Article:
Feature Photo: Julianne Manuel representing her business Julie’s Kaffee Haus at ArtWalk on Saturday, Nov. 14. Manuel makes and sells face and body products made with coffee grounds from local coffee shop, Rêve Coffee Roasters.
After facing state and local restrictions due to COVID-19 earlier this year, Downtown Lafayette held its second, consistent in-person ArtWalk on Saturday, Nov. 14.
Scheduled for the second Saturday of every month, the event went virtual in April and May, and again in August and September, according to their Facebook page. Patrons were encouraged to attend “#ArtWalkAtHome,” as local artists were “exhibited” on the event’s Facebook page.
Sponsored by Downtown Lafayette, ArtWalk features various art exhibits, live performances and a multitude of pop-up vendors. With over 15 vendors lined up along Rue Jefferson, the event’s Facebook page encouraged attendees to “respect social distancing guidelines.” Included in the event was sister-project Lafayette Arts & Fleas, a monthly market that collaborates with ArtWalk in Parc de Lafayette.
While vendors were spaced out farther than usual, there were still some ArtWalk attendees who were concerned there wasn’t enough social distancing at the event.
“I would like to say there’s less people but honestly, there’s a lot of people out here,” Kameron Morgan, an attendee at the ArtWalk, said. “I don’t know what precautions they had for these. I just knew I was gonna wear a mask and I was hoping most other people would be wearing masks, too.”
Kiley Brinkman, another attendee at the ArtWalk, was also concerned about social distancing at the event.
“I find there’s a good bit of people that are wearing masks, a good bit of people that are not, so I would say it’s probably about 50-50,” Brinkman said. “Obviously there’s been a spike in COVID, so that is a concern overall.”
Some vendors also expressed some concerns about holding an in-person ArtWalk in the midst of COVID-19.
New vendor and Lafayette-based ceramicist, LiAnne Dick of Laffy LiAnne Ceramics, said she became nervous about participating in the ArtWalk after she saw the recent spike in COVID-19 cases.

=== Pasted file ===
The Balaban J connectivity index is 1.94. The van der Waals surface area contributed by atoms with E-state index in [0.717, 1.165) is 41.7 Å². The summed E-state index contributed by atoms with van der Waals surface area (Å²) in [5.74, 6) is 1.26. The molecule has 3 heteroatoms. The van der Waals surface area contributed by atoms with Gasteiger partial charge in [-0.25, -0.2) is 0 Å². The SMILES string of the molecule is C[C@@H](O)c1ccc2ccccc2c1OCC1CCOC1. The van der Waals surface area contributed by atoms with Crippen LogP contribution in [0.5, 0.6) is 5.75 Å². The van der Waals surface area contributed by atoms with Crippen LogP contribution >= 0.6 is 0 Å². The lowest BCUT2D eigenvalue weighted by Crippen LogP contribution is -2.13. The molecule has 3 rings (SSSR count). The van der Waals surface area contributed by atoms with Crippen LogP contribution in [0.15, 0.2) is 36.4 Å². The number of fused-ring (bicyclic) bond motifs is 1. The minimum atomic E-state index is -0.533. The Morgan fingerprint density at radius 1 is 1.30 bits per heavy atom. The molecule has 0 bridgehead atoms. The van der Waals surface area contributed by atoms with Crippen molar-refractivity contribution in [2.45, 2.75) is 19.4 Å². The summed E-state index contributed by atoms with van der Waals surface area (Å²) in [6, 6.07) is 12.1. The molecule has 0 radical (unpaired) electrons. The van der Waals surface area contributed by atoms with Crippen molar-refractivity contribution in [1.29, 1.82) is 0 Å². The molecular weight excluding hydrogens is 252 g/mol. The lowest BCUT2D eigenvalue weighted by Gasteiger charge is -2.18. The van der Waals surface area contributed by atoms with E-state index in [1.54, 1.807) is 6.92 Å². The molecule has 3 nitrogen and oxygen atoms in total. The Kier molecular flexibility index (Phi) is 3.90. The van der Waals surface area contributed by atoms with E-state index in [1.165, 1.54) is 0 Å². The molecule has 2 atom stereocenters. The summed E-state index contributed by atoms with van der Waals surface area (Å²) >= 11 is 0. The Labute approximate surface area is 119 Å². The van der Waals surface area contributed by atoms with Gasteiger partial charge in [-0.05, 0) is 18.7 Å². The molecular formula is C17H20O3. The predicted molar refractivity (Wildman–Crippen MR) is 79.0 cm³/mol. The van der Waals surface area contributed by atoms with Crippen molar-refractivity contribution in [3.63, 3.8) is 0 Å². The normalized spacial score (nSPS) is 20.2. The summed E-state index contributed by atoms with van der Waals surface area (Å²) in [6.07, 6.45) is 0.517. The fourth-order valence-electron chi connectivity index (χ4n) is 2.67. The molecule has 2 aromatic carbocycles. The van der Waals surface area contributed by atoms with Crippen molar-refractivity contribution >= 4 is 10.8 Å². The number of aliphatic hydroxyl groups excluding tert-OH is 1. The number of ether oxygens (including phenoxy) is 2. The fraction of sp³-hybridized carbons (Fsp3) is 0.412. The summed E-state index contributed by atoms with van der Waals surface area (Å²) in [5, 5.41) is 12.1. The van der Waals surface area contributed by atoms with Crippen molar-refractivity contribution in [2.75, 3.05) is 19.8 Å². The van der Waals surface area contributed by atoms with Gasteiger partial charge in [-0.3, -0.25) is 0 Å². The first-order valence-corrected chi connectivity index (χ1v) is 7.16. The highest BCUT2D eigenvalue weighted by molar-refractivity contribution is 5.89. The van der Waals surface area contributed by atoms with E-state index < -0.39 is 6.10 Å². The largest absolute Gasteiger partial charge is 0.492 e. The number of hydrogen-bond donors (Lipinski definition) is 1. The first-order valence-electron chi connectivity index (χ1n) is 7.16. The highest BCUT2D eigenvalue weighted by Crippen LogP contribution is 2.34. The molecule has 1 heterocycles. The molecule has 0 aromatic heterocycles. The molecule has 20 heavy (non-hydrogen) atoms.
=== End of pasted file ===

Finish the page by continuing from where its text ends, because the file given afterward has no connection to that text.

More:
“I agreed to do this about a week ago, so whenever I saw the numbers like two days ago I was a little nervous,” Dick said.
Meanwhile other vendors were relatively comfortable participating in the ArtWalk, despite the higher numbers, but found setting up to be a bit more tedious than before the virus.
Julianne Manuel, a returning ArtWalk vendor, said setting up for ArtWalk was different this time, as she has had to take additional precautions due to the virus.
Manuel said she may have been more concerned herself, but she’s participated in other markets since the onset of COVID-19.
Selling various, all-natural face and body products through her business, Julie’s Kaffee Haus, Manuel’s business stand was set up outside Jefferson Street Pub.
In regard to safety measures, Manuel said that prior to COVID-19, customers were allowed to open products to smell them. To provide a sanitary experience, however, Manuel instead offered test samples, sanitizing after each customer.
“I just try to sanitize everything down, make people comfortable,” Manuel said. “You definitely have to think more outside of the box on how you’re going to sell your product instead of just letting people pick it up [because] it’s just different now.”
Other ArtWalk veterans said they were most concerned with the drop in attendance compared to ArtWalks before the pandemic.
Cayla Zeek, artist and founder of Mattea Studio, said she noticed a lack of business compared to the usual crowd. A returning vendor with Lafayette Arts & Fleas, Zeek sells original artwork such as greeting cards, prints, and patches. Zeek also said she has been an ArtWalk vendor since 2015.
“I would say at a market like this, on a night like this I would do way more than half tonight, but [there is] just less traffic, less people,” Zeek said.
Frequent pop-up vendor Keith Cooper, co-owner of “Blerd-ish,” was also disappointed by the turnout, as he was expecting better sales than usual.
Blerd-ish, according to Cooper, is a website that hosts a podcast and sells independent comic books. For Cooper’s ArtWalk pop-up, Beausoleil Books gave him permission to set up outside their store, he said. However, Cooper said he anticipated more readers would see his stand.
“Overall it wasn’t the usual volume of people,” Cooper said. “It’s a little disappointing, but it’s not nothing with [Beausoleil Books]. Just overall, it’s down.”
Despite the less than ideal circumstances, attendees said they still enjoyed the ArtWalk. For Brinkman, she said going to ArtWalk and supporting local artists is something anyone who has not been to the event should experience.
“COVID has put a different spin on things, so we’re all having to kind of rearrange and rethink how we do things,” Brinkman said. “I’m enjoying myself. This is my rest and relaxation for the weekend.”